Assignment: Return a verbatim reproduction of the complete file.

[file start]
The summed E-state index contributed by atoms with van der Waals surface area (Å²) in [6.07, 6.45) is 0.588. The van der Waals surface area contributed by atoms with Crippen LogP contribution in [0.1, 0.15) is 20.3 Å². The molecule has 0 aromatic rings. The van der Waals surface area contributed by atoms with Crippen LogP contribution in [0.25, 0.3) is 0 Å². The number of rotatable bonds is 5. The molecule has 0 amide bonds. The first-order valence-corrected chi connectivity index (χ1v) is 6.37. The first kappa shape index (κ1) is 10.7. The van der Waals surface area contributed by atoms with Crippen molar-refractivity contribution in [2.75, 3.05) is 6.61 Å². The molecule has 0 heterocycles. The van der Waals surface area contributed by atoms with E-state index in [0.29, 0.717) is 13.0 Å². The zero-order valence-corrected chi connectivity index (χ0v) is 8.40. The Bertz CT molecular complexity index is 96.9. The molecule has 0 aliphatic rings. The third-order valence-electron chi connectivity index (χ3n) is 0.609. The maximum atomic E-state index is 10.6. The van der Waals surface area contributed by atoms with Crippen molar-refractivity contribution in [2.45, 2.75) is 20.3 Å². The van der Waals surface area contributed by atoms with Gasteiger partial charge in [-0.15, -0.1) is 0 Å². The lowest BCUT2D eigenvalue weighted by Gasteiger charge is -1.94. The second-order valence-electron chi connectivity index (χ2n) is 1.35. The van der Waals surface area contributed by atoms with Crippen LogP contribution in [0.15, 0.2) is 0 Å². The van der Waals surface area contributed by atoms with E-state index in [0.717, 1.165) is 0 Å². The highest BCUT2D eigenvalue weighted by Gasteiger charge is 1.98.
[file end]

The summed E-state index contributed by atoms with van der Waals surface area (Å²) in [6.07, 6.45) is 0.588. The van der Waals surface area contributed by atoms with Crippen LogP contribution in [0.1, 0.15) is 20.3 Å². The molecule has 0 aromatic rings. The van der Waals surface area contributed by atoms with Crippen LogP contribution in [0.25, 0.3) is 0 Å². The number of rotatable bonds is 5. The molecule has 0 amide bonds. The first-order valence-corrected chi connectivity index (χ1v) is 6.37. The first kappa shape index (κ1) is 10.7. The van der Waals surface area contributed by atoms with Crippen molar-refractivity contribution in [2.75, 3.05) is 6.61 Å². The molecule has 0 heterocycles. The van der Waals surface area contributed by atoms with E-state index in [0.29, 0.717) is 13.0 Å². The zero-order valence-corrected chi connectivity index (χ0v) is 8.40. The Bertz CT molecular complexity index is 96.9. The molecule has 0 aliphatic rings. The third-order valence-electron chi connectivity index (χ3n) is 0.609. The maximum atomic E-state index is 10.6. The van der Waals surface area contributed by atoms with Crippen molar-refractivity contribution in [2.45, 2.75) is 20.3 Å². The van der Waals surface area contributed by atoms with Gasteiger partial charge in [-0.15, -0.1) is 0 Å². The lowest BCUT2D eigenvalue weighted by Gasteiger charge is -1.94. The second-order valence-electron chi connectivity index (χ2n) is 1.35. The van der Waals surface area contributed by atoms with Crippen LogP contribution in [0.15, 0.2) is 0 Å². The van der Waals surface area contributed by atoms with E-state index in [0.717, 1.165) is 0 Å². The highest BCUT2D eigenvalue weighted by Gasteiger charge is 1.98.